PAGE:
Washington,DC (Pontiac) — Recent months have seen debate wage over the true effectiveness of digital encryption. In a world where true privacy — especially online — may be only imagined, many seek protection against government surveillance. The Federal Bureau of Investigations, at the melee’s heart, just offered some encouraging insights. Perhaps at least the FBI isn’t as good at decryption as we all fear.
According to PC Mag, the agency is frustrated at the over 7,000 devices it hasn’t been able to access for pending investigations. The firewall, literally in this sense, is data encryption. FBI’s new director Christopher Wray called the fumbles “a huge problem” over the last year.
The agency has failed to obtain data from around half the devices it collected for investigations. Former Director James Comey made similar comments months ago, stating some 1,200 devices over three months couldn’t be accessed. Despite FBI’s slue of restricted, hush-hush methods of siphoning mobile and computer data.
This tug of war is beginning to shape the future of separation between government and the tech industry. For months, FBI and other government agencies have pressured tech businesses to open a backdoor. Most products, including IOS and other mobile systems, are encrypted to some degree. Not necessarily to keep the government out, but to generally protect sensitive user info. With hackers seemingly getting better at stealing thousands of customer’s info at a time, the argument is well founded.
There’s also a giant elephant in the room, that maybe the FBI isn’t being forthcoming. PC Mag notes that in one instance, when FBI couldn’t access a device, they paid an unidentified third party to crack the encryption. Possibly $1 million later the agency was in, and the unknown party scattered to the wind. While some speculate FBI enlisted the aid of Israeli cyber firms, the agency later suggested it hired hackers. How that refutes the prior claim, which hasn’t yet been confirmed, isn’t exactly clear.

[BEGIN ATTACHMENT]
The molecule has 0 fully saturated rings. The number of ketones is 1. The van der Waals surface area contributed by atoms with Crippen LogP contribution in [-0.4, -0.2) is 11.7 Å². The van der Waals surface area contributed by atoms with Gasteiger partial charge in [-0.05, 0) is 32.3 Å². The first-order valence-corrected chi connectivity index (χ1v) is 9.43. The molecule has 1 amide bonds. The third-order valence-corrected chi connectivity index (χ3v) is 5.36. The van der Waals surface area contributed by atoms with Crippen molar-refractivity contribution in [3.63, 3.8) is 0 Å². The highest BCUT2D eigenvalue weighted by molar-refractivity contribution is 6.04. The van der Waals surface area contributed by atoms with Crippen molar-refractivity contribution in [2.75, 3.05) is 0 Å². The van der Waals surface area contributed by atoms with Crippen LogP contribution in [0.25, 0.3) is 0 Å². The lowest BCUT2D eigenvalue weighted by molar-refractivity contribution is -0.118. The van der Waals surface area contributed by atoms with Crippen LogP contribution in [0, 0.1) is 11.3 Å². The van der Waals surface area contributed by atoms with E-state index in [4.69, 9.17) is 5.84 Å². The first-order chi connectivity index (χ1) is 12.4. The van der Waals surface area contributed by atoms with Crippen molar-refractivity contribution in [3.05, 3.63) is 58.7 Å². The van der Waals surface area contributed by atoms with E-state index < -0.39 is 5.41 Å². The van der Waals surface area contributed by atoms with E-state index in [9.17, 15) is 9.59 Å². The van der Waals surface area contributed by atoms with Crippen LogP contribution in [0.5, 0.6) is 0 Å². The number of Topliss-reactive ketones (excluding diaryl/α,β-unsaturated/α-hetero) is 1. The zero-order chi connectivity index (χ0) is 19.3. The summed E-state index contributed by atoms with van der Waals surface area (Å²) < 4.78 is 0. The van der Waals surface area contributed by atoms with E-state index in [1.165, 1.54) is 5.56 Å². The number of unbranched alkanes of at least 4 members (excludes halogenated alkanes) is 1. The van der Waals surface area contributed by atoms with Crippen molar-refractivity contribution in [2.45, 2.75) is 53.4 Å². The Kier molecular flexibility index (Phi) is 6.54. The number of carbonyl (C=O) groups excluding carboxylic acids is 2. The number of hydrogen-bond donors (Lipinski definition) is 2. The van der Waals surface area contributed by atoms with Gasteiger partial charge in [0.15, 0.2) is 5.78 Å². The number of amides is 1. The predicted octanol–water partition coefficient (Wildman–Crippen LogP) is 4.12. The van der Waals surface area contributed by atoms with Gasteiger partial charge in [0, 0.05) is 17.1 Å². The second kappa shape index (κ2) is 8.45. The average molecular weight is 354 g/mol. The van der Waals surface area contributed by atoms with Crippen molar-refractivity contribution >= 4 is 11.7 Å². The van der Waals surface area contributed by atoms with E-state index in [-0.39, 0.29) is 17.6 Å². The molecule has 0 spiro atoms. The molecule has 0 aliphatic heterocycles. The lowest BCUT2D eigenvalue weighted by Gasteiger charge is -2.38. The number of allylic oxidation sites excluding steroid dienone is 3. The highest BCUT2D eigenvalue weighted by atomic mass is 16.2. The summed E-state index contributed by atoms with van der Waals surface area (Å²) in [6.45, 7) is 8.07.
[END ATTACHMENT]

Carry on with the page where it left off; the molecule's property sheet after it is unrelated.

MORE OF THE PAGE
It also doesn’t help the Bureau’s claims that the CIA apparently has zero issues. According to documents obtained by Wikileaks, the agency hacks not just smart phones, but computers, tablets, every connected device, and smart TV sets. The dump of over 9,000 documents suggested the surveillance is punctuated with Samsung products, Forbes reports. The leak also threw a monkey wrench into confidence that encryption apps like Signal were protected from government surveillance. Wikileaks’ documents reputedly suggest that CIA bypasses the apps by collecting data before encryption is applied.
To learn more, Pontiac Tribune contacted senior staff technologist Cooper Quintin of the Electronic Frontier Foundation. “Basically”, he began, “encryption is still really strong.”
“The FBI is going to have a very tough time getting into a fully patched Phone (as we saw in the San Bernardino case.) There are exploits for iPhone that the FBI could use to potentially access an encrypted iPhone but those exploits cost somewhere around one million dollars. Unpatched phones however, and especially unpatched android phones are a different story, those can often be broken into very quickly because of vulnerabilities that have gone unfixed.” – Cooper Quintin, Electronic Frontier Foundation.
As for third party hacking, Cooper said “I suspect that the FBI has the capability to do a lot of this ‘in house’ and only has to shop outside to get the exploits themselves, if that makes sense.”
In totality, it may be that the government doesn’t entirely have encryption cracked. Or if it does, it’s only utilized for high value targets at stiff financial costs. Surveillance and encryption are two helix’s influencing each other as they wind. One develops and the other follows, perhaps fluxing back and forth over time.